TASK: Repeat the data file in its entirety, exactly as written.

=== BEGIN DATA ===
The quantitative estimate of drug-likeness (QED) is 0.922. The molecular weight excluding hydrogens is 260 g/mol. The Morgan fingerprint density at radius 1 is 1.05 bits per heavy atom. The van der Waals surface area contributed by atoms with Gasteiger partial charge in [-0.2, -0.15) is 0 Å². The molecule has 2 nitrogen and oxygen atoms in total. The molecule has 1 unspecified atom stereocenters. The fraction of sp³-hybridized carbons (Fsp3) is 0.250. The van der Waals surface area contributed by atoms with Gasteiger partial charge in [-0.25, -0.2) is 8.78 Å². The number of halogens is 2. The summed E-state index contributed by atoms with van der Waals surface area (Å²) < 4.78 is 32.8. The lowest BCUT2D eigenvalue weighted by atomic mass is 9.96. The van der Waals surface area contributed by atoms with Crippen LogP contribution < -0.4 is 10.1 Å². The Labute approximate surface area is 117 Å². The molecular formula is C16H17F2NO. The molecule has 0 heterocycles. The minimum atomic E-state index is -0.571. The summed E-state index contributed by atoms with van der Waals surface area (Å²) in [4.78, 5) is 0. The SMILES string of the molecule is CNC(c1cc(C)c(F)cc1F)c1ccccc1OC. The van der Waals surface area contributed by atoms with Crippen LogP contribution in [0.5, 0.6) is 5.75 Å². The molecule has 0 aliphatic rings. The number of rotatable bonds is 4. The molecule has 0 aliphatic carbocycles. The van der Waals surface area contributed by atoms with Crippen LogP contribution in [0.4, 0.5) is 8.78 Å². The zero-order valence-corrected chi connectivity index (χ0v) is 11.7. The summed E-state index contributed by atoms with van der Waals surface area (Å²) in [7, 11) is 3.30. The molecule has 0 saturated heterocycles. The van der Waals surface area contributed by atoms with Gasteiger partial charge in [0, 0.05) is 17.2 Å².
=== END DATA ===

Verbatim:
The quantitative estimate of drug-likeness (QED) is 0.922. The molecular weight excluding hydrogens is 260 g/mol. The Morgan fingerprint density at radius 1 is 1.05 bits per heavy atom. The van der Waals surface area contributed by atoms with Gasteiger partial charge in [-0.2, -0.15) is 0 Å². The molecule has 2 nitrogen and oxygen atoms in total. The molecule has 1 unspecified atom stereocenters. The fraction of sp³-hybridized carbons (Fsp3) is 0.250. The van der Waals surface area contributed by atoms with Gasteiger partial charge in [-0.25, -0.2) is 8.78 Å². The number of halogens is 2. The summed E-state index contributed by atoms with van der Waals surface area (Å²) < 4.78 is 32.8. The lowest BCUT2D eigenvalue weighted by atomic mass is 9.96. The van der Waals surface area contributed by atoms with Crippen LogP contribution < -0.4 is 10.1 Å². The Labute approximate surface area is 117 Å². The molecular formula is C16H17F2NO. The molecule has 0 heterocycles. The minimum atomic E-state index is -0.571. The summed E-state index contributed by atoms with van der Waals surface area (Å²) in [4.78, 5) is 0. The SMILES string of the molecule is CNC(c1cc(C)c(F)cc1F)c1ccccc1OC. The van der Waals surface area contributed by atoms with Crippen LogP contribution in [0.5, 0.6) is 5.75 Å². The molecule has 0 aliphatic rings. The number of rotatable bonds is 4. The molecule has 0 aliphatic carbocycles. The van der Waals surface area contributed by atoms with Crippen LogP contribution in [0.4, 0.5) is 8.78 Å². The zero-order valence-corrected chi connectivity index (χ0v) is 11.7. The summed E-state index contributed by atoms with van der Waals surface area (Å²) in [7, 11) is 3.30. The molecule has 0 saturated heterocycles. The van der Waals surface area contributed by atoms with Gasteiger partial charge in [0, 0.05) is 17.2 Å².